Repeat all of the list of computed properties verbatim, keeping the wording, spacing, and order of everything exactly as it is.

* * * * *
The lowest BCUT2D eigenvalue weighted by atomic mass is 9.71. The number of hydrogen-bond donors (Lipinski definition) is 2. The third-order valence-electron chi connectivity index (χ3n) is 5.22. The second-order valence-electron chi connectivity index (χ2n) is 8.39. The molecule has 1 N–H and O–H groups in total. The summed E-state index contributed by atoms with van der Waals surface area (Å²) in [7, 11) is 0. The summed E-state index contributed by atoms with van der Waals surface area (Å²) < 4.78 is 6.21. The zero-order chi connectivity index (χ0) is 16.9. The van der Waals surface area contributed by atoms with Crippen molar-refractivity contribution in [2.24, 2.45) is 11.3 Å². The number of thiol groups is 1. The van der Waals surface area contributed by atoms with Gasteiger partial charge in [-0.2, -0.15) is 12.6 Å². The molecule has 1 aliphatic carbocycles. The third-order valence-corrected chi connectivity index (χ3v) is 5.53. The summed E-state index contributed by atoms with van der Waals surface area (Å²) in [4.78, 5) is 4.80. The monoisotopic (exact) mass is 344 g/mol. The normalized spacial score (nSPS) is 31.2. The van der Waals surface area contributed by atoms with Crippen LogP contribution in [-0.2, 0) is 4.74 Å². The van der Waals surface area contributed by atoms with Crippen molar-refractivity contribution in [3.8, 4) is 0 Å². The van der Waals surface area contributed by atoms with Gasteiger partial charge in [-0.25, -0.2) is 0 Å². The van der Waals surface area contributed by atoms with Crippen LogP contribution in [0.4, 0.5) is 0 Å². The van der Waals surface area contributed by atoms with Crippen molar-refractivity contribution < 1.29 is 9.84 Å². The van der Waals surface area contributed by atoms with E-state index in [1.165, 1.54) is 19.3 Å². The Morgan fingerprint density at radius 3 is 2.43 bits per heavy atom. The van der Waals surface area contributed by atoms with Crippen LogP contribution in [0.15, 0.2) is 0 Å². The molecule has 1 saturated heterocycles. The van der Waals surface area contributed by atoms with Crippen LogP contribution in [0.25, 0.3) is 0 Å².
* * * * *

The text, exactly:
The lowest BCUT2D eigenvalue weighted by atomic mass is 9.71. The number of hydrogen-bond donors (Lipinski definition) is 2. The third-order valence-electron chi connectivity index (χ3n) is 5.22. The second-order valence-electron chi connectivity index (χ2n) is 8.39. The molecule has 1 N–H and O–H groups in total. The summed E-state index contributed by atoms with van der Waals surface area (Å²) in [7, 11) is 0. The summed E-state index contributed by atoms with van der Waals surface area (Å²) < 4.78 is 6.21. The zero-order chi connectivity index (χ0) is 16.9. The van der Waals surface area contributed by atoms with Crippen molar-refractivity contribution in [2.24, 2.45) is 11.3 Å². The number of thiol groups is 1. The van der Waals surface area contributed by atoms with Gasteiger partial charge in [-0.2, -0.15) is 12.6 Å². The molecule has 1 aliphatic carbocycles. The third-order valence-corrected chi connectivity index (χ3v) is 5.53. The summed E-state index contributed by atoms with van der Waals surface area (Å²) in [4.78, 5) is 4.80. The monoisotopic (exact) mass is 344 g/mol. The normalized spacial score (nSPS) is 31.2. The van der Waals surface area contributed by atoms with Crippen LogP contribution in [-0.2, 0) is 4.74 Å². The van der Waals surface area contributed by atoms with Crippen molar-refractivity contribution in [3.8, 4) is 0 Å². The van der Waals surface area contributed by atoms with Gasteiger partial charge in [-0.25, -0.2) is 0 Å². The van der Waals surface area contributed by atoms with Crippen LogP contribution in [0.4, 0.5) is 0 Å². The van der Waals surface area contributed by atoms with Crippen molar-refractivity contribution < 1.29 is 9.84 Å². The van der Waals surface area contributed by atoms with E-state index in [1.165, 1.54) is 19.3 Å². The Morgan fingerprint density at radius 3 is 2.43 bits per heavy atom. The van der Waals surface area contributed by atoms with Crippen LogP contribution in [0.15, 0.2) is 0 Å². The molecule has 1 saturated heterocycles. The van der Waals surface area contributed by atoms with Crippen LogP contribution in [0.25, 0.3) is 0 Å².